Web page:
In the second case, you cannot start the workflow in the absence of a security analysis of the upcoming solution to the problem. After carrying out a large-scale overhaul of government buildings, which is associated with the import of a large number of modern building materials, it will be impossible to correct the decision. Therefore, to manage diversity in such a team, facilitators should confidently use the “top-to-down” movement. Let me remind you that this is the “top-to-down” movement possible only after the formation of an active context.

        That is why I propose to strengthen the concept of facilitation with such a classification of problems and ways of movement.

        I have read the book you recommended to me. Here are a few lines from the first chapter of this book: “All over the world, communities, researchers, and decision-makers are trying to come to grips with the serious challenges involved in realizing sustainable development. ‘Sustainability’ itself is a vague, ambiguous, and highly contested term. It allows unlimited possibilities for context- and actor-dependent interpretations of what changes are necessary, in what direction, and how to reach them. The ways in which ‘sustainability’ is applied in the urban arena are thus continually adapted and revised to fit the needs and underlying worldviews of the respective stakeholders, be they politicians, researchers, civil servants, representatives from community-based organizations, or business developers”.

        After our classification of problems and areas of facilitation, we can confidently say that it is irrational to solve the problem of sustainable development using the “bottom-up” movement. In this case, it will be impossible to cancel the solution of the problem if it turns out that this solution is wrong. In this case, it is necessary to use the “top-to-down” movement. Do you agree with this statement?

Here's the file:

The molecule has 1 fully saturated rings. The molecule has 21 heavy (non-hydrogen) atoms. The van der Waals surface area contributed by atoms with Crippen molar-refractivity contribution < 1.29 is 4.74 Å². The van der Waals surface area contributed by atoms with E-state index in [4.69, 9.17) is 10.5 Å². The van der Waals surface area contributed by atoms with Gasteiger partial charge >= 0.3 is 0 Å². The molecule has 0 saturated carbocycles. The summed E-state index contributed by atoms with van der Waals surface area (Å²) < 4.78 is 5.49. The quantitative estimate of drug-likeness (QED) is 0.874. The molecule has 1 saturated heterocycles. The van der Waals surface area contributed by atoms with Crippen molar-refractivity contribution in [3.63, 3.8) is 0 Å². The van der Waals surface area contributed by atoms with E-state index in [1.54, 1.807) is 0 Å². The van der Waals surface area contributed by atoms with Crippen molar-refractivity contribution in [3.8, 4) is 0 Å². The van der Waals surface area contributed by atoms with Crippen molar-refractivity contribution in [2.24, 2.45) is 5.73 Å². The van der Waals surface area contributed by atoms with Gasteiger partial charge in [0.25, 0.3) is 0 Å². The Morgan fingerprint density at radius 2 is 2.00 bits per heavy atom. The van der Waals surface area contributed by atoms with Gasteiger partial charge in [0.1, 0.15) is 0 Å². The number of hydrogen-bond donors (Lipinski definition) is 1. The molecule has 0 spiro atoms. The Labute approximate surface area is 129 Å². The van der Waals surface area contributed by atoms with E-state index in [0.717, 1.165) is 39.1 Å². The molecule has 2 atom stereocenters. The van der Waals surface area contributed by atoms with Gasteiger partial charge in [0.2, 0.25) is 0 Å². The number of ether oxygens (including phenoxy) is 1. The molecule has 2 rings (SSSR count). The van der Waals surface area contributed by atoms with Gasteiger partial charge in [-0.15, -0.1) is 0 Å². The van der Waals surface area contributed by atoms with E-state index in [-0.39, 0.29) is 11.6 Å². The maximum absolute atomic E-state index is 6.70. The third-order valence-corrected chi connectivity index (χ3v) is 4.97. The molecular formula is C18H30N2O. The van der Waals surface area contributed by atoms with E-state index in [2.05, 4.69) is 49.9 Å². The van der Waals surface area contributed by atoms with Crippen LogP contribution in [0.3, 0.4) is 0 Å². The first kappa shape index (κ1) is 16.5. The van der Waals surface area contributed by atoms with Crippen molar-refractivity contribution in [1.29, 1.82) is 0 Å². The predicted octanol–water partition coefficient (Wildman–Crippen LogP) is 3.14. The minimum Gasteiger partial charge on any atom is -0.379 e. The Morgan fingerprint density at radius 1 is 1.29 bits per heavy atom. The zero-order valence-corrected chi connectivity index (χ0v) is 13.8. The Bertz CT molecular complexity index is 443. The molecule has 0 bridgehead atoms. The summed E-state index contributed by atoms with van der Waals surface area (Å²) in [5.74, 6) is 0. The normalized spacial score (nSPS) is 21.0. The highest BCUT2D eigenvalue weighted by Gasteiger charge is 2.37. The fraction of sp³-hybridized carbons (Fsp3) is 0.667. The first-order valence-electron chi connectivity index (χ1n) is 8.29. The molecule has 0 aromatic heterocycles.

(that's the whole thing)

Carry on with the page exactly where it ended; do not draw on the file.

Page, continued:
I recognize the role of facilitators in solving the complex problems of modern society. However, in this case, facilitators should have a higher level of scientific outlook than disciplinary specialists. Do you agree?

        Moreover, facilitators who manage transdisciplinary research should be aware of the differences in transdisciplinarity itself and transdisciplinary approaches. You can read about it in this literature:
        – Mokiy, V.S., & Lukyanova, T.A. (2021). Transdisciplinarity: Marginal direction or global approach of contemporary science? Informing Science: The International Journal of an Emerging Transdiscipline, Vol.24, pp. 001-018. https://doi.org/10.28945/4752
        – Mokiy, V.S. (2019a). Systems transdisciplinary approach in the general classification of scientific approaches. European Scientific Journal, Vol. 15, 19, ESJ July Edition, 247-258. http://dx.doi.org/10.19044/esj.2019.v15n19p247
        – Mokiy, V.S. (2019b). International standard of transdisciplinary education and transdisciplinary competence. Informing Science: the International Journal of an Emerging Transdiscipline, 22, 73-90. https://doi.org/10.28945/4480

        • Dear Vladimir

          Many thanks for your detailed response. From our perspective, the appropriate way forward should be resolved on the ground case by case. Your first example is rather specific and technical, so perhaps does not even need a facilitator but just an experienced project leader with some interdisciplinary ability. Your second example might well need one. However, your 2nd argument about a facilitator needing an ultra-high level of scientific knowledge seems to miss two key points:

          – no facilitator is likely to have a higher level of scientific expertise than any of the participants. Even if feasible, it seems potentially unhelpful to privilege one particular discipline / field within the ethos we articulate because that risks generating some asymmetrical sense of superiority.
          – the whole point of an experienced facilitator is to bring diverse groups together and build bridges, which requires ‘soft’ mediating and facilitating skills and some understanding of the various fields of experience and knowledge, rather than being a scientific specialist in one field.

          • Dear David, it was important for me to hear your point of view.